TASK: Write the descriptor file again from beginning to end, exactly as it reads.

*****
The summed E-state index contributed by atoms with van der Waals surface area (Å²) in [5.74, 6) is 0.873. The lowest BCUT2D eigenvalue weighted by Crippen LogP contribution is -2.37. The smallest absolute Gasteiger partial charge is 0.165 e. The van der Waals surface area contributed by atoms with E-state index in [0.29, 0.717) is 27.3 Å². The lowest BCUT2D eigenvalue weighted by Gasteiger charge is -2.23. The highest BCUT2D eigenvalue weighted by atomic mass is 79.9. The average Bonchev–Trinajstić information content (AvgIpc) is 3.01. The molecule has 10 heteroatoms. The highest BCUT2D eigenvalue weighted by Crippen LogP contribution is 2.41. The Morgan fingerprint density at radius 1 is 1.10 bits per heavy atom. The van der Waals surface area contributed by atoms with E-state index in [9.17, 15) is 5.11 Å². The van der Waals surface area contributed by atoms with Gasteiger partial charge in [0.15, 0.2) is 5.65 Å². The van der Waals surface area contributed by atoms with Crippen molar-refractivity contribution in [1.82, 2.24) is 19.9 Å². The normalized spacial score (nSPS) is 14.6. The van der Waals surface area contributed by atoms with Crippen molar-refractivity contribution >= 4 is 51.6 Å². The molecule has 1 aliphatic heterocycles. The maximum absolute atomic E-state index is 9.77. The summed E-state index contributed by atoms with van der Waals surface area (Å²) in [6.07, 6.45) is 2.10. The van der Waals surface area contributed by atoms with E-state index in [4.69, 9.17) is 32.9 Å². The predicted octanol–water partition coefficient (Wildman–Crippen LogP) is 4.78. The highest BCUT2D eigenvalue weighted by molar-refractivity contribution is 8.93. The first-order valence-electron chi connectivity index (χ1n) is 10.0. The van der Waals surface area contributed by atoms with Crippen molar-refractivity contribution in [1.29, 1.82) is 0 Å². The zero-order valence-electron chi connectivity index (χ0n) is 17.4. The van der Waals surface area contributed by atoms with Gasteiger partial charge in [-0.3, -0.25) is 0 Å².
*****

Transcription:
The summed E-state index contributed by atoms with van der Waals surface area (Å²) in [5.74, 6) is 0.873. The lowest BCUT2D eigenvalue weighted by Crippen LogP contribution is -2.37. The smallest absolute Gasteiger partial charge is 0.165 e. The van der Waals surface area contributed by atoms with E-state index in [0.29, 0.717) is 27.3 Å². The lowest BCUT2D eigenvalue weighted by Gasteiger charge is -2.23. The highest BCUT2D eigenvalue weighted by atomic mass is 79.9. The average Bonchev–Trinajstić information content (AvgIpc) is 3.01. The molecule has 10 heteroatoms. The highest BCUT2D eigenvalue weighted by Crippen LogP contribution is 2.41. The Morgan fingerprint density at radius 1 is 1.10 bits per heavy atom. The van der Waals surface area contributed by atoms with E-state index in [9.17, 15) is 5.11 Å². The van der Waals surface area contributed by atoms with Gasteiger partial charge in [0.15, 0.2) is 5.65 Å². The van der Waals surface area contributed by atoms with Crippen molar-refractivity contribution in [1.82, 2.24) is 19.9 Å². The normalized spacial score (nSPS) is 14.6. The van der Waals surface area contributed by atoms with Crippen molar-refractivity contribution >= 4 is 51.6 Å². The molecule has 1 aliphatic heterocycles. The maximum absolute atomic E-state index is 9.77. The summed E-state index contributed by atoms with van der Waals surface area (Å²) in [6.07, 6.45) is 2.10. The van der Waals surface area contributed by atoms with E-state index in [4.69, 9.17) is 32.9 Å². The predicted octanol–water partition coefficient (Wildman–Crippen LogP) is 4.78. The highest BCUT2D eigenvalue weighted by molar-refractivity contribution is 8.93. The first-order valence-electron chi connectivity index (χ1n) is 10.0. The van der Waals surface area contributed by atoms with Crippen molar-refractivity contribution in [1.29, 1.82) is 0 Å². The zero-order valence-electron chi connectivity index (χ0n) is 17.4. The van der Waals surface area contributed by atoms with Gasteiger partial charge in [-0.3, -0.25) is 0 Å².